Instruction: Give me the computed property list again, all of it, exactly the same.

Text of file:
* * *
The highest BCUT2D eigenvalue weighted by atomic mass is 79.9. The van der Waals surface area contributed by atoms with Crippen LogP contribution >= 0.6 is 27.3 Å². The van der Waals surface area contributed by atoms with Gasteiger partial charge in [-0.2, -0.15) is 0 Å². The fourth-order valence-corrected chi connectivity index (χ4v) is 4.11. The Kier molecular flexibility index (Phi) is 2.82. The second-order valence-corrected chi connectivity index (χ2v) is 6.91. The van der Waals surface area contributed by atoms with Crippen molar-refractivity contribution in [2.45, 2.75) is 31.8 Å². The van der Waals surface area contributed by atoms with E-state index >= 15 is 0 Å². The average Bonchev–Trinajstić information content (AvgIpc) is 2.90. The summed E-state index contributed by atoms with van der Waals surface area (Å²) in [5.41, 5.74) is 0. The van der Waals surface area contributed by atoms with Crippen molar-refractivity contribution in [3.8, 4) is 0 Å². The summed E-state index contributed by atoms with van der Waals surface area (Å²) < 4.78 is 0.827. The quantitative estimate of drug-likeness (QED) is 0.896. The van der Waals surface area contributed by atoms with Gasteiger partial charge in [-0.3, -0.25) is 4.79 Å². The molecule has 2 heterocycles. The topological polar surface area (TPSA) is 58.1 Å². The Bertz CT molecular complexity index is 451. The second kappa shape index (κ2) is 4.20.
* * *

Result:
The highest BCUT2D eigenvalue weighted by atomic mass is 79.9. The van der Waals surface area contributed by atoms with Crippen LogP contribution >= 0.6 is 27.3 Å². The van der Waals surface area contributed by atoms with Gasteiger partial charge in [-0.2, -0.15) is 0 Å². The fourth-order valence-corrected chi connectivity index (χ4v) is 4.11. The Kier molecular flexibility index (Phi) is 2.82. The second-order valence-corrected chi connectivity index (χ2v) is 6.91. The van der Waals surface area contributed by atoms with Crippen molar-refractivity contribution in [2.45, 2.75) is 31.8 Å². The van der Waals surface area contributed by atoms with E-state index >= 15 is 0 Å². The average Bonchev–Trinajstić information content (AvgIpc) is 2.90. The summed E-state index contributed by atoms with van der Waals surface area (Å²) in [5.41, 5.74) is 0. The van der Waals surface area contributed by atoms with Crippen molar-refractivity contribution in [3.8, 4) is 0 Å². The summed E-state index contributed by atoms with van der Waals surface area (Å²) < 4.78 is 0.827. The quantitative estimate of drug-likeness (QED) is 0.896. The van der Waals surface area contributed by atoms with Gasteiger partial charge in [-0.3, -0.25) is 4.79 Å². The molecule has 2 heterocycles. The topological polar surface area (TPSA) is 58.1 Å². The Bertz CT molecular complexity index is 451. The second kappa shape index (κ2) is 4.20.